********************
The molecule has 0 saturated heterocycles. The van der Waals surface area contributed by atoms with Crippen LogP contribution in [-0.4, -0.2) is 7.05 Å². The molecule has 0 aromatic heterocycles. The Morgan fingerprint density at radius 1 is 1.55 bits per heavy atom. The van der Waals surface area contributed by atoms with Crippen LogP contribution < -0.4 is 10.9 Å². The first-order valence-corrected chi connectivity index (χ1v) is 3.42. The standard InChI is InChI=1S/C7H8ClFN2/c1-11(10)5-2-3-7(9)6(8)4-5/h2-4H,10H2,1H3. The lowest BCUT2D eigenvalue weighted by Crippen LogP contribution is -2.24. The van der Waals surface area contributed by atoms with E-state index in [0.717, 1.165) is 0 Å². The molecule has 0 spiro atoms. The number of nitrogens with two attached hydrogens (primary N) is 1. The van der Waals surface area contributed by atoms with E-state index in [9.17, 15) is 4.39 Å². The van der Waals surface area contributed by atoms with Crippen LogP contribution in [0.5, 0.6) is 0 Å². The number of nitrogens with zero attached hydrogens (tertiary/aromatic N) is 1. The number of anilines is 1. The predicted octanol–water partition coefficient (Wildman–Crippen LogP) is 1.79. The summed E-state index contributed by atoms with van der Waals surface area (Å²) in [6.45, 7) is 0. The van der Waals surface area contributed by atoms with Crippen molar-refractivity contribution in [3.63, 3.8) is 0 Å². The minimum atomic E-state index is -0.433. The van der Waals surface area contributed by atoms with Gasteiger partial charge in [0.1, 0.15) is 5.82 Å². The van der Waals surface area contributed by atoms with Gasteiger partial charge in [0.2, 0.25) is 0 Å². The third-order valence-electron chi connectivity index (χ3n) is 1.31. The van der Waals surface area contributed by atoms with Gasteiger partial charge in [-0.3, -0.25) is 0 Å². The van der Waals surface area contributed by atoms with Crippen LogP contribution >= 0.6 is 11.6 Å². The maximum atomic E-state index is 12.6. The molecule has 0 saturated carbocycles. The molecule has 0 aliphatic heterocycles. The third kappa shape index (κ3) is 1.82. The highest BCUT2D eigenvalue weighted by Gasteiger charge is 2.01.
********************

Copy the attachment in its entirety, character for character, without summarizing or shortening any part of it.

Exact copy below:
The molecule has 0 saturated heterocycles. The van der Waals surface area contributed by atoms with Crippen LogP contribution in [-0.4, -0.2) is 7.05 Å². The molecule has 0 aromatic heterocycles. The Morgan fingerprint density at radius 1 is 1.55 bits per heavy atom. The van der Waals surface area contributed by atoms with Crippen LogP contribution < -0.4 is 10.9 Å². The first-order valence-corrected chi connectivity index (χ1v) is 3.42. The standard InChI is InChI=1S/C7H8ClFN2/c1-11(10)5-2-3-7(9)6(8)4-5/h2-4H,10H2,1H3. The lowest BCUT2D eigenvalue weighted by Crippen LogP contribution is -2.24. The van der Waals surface area contributed by atoms with E-state index in [0.717, 1.165) is 0 Å². The molecule has 0 spiro atoms. The number of nitrogens with two attached hydrogens (primary N) is 1. The van der Waals surface area contributed by atoms with E-state index in [9.17, 15) is 4.39 Å². The van der Waals surface area contributed by atoms with Crippen LogP contribution in [0.5, 0.6) is 0 Å². The number of nitrogens with zero attached hydrogens (tertiary/aromatic N) is 1. The number of anilines is 1. The predicted octanol–water partition coefficient (Wildman–Crippen LogP) is 1.79. The summed E-state index contributed by atoms with van der Waals surface area (Å²) in [6.45, 7) is 0. The van der Waals surface area contributed by atoms with Crippen molar-refractivity contribution in [3.63, 3.8) is 0 Å². The minimum atomic E-state index is -0.433. The van der Waals surface area contributed by atoms with Gasteiger partial charge in [0.1, 0.15) is 5.82 Å². The van der Waals surface area contributed by atoms with Gasteiger partial charge in [0.2, 0.25) is 0 Å². The third-order valence-electron chi connectivity index (χ3n) is 1.31. The van der Waals surface area contributed by atoms with Gasteiger partial charge in [-0.3, -0.25) is 0 Å². The van der Waals surface area contributed by atoms with Crippen LogP contribution >= 0.6 is 11.6 Å². The maximum atomic E-state index is 12.6. The molecule has 0 saturated carbocycles. The molecule has 0 aliphatic heterocycles. The third kappa shape index (κ3) is 1.82. The highest BCUT2D eigenvalue weighted by Gasteiger charge is 2.01.